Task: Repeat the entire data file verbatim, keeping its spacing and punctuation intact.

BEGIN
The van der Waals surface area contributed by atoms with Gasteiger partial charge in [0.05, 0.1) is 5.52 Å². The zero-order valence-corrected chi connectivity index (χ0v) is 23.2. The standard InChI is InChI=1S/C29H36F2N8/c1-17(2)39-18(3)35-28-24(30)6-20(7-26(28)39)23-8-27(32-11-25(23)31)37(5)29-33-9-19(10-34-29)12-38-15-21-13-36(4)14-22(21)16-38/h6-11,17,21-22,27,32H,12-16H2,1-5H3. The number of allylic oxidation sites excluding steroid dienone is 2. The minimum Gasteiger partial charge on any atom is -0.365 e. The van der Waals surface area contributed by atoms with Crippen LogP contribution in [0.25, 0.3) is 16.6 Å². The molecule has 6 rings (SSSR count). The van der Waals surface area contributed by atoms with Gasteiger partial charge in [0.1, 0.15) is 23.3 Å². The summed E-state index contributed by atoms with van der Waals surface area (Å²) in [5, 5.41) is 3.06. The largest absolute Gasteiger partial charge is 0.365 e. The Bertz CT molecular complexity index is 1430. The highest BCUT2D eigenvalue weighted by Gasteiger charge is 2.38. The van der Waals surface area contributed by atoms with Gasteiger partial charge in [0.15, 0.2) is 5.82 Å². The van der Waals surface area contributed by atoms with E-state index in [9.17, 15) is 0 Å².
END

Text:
The van der Waals surface area contributed by atoms with Gasteiger partial charge in [0.05, 0.1) is 5.52 Å². The zero-order valence-corrected chi connectivity index (χ0v) is 23.2. The standard InChI is InChI=1S/C29H36F2N8/c1-17(2)39-18(3)35-28-24(30)6-20(7-26(28)39)23-8-27(32-11-25(23)31)37(5)29-33-9-19(10-34-29)12-38-15-21-13-36(4)14-22(21)16-38/h6-11,17,21-22,27,32H,12-16H2,1-5H3. The number of allylic oxidation sites excluding steroid dienone is 2. The minimum Gasteiger partial charge on any atom is -0.365 e. The van der Waals surface area contributed by atoms with Crippen LogP contribution in [0.25, 0.3) is 16.6 Å². The molecule has 6 rings (SSSR count). The van der Waals surface area contributed by atoms with Gasteiger partial charge in [0.1, 0.15) is 23.3 Å². The summed E-state index contributed by atoms with van der Waals surface area (Å²) in [5, 5.41) is 3.06. The largest absolute Gasteiger partial charge is 0.365 e. The Bertz CT molecular complexity index is 1430. The highest BCUT2D eigenvalue weighted by Gasteiger charge is 2.38. The van der Waals surface area contributed by atoms with Gasteiger partial charge in [0.15, 0.2) is 5.82 Å². The van der Waals surface area contributed by atoms with E-state index in [9.17, 15) is 0 Å².